n the 1920’s, my grandfather found his way into the rugged Ozark Mountains near a small town named Branson. He came to fish the clear, cold streams and liked his stay so well that he returned, year after year. From then until his death more than a half-century later Pop traveled to the southern edge of the state to relax in the quiet Ozarks.
I was introduced to the Ozarks early. My recollections date me but I remember when there were few businesses along Highway 76 until you came down the hill into what is now known as Historic Downtown Branson. Those winding miles of road seemed like a long way from the simple surroundings of Silver Dollar City. My earliest memories of the park include the long defunct and all but forgotten stagecoach, the Square, and the Frisco Silver Dollar Line.
Creatures of habit, my grandparents always stayed at a small resort on the shores of Lake Taneycomo just below downtown Branson. The small white frame cabins had names like “Keep Cool” and “Live Well.” Each cabin was simple, filled with rustic charm. Granny cooked some of their meals in the tiny kitchenette and they ate the others at the Branson Café, an old time favorite of Pop’s that still serves the same delicious fried chicken I remember.
Lonnie Lee’s Resort is just a memory and the location has vanished beneath the new Branson Landing. On a recent weekend jaunt to Branson with my family, we marveled at the lakeside changes. Although I had viewed drawings of what the Landing would look like, the reality staggered me. The Branson depot is dwarfed by the development and all the familiar places near the railroad tracks have been transformed. Progress is a wondrous thing but I often mourn the loss of what once was. Change makes memories all the more valuable.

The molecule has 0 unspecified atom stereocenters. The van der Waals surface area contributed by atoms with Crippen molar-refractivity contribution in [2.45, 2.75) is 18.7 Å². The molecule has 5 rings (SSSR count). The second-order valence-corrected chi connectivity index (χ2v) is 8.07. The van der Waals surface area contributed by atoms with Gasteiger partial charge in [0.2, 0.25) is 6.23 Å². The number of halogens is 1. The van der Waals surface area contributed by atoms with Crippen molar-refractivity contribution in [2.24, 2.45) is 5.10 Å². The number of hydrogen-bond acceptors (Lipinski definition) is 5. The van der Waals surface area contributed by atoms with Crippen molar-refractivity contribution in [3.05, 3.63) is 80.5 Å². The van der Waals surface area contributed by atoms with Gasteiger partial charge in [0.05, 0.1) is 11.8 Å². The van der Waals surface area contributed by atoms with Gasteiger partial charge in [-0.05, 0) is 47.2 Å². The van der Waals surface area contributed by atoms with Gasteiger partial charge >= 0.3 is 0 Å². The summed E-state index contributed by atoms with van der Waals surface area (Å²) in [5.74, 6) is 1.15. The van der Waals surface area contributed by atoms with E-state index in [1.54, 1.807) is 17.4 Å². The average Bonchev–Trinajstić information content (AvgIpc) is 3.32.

That quiet small town where my grandparents sought some R & R exploded into a major vacation destination long ago yet I’m still drawn there. Although the Strip can be clogged with traffic and new time saver routes in various colors offer alternate routes, there is enough of the old left to serve as a base.
Even Silver Dollar City has grown from a quaint Ozarks village with craftsmen and two rides (train and stagecoach) to a major amusement park. My kids delighted in the Grand Exposition, a recent addition that has a number of rides suited for the little ones. We rode the train, too, of course, because it’s another favorite as well as a bridge from past to present.
Branson has grown up, like me, but I still like the place. You can still drive a few miles in any direction and be in the country, away from the bright lights and traffic snarls. Most people are still friendly and it’s just a short drive from Neosho. Sometimes we go for a day; sometimes a weekend and sometimes we spend an entire week. There are still small family owned resorts similar to Lonnie Lee’s and so I give my children the same gift I was given, upgraded for the 21st century – Branson.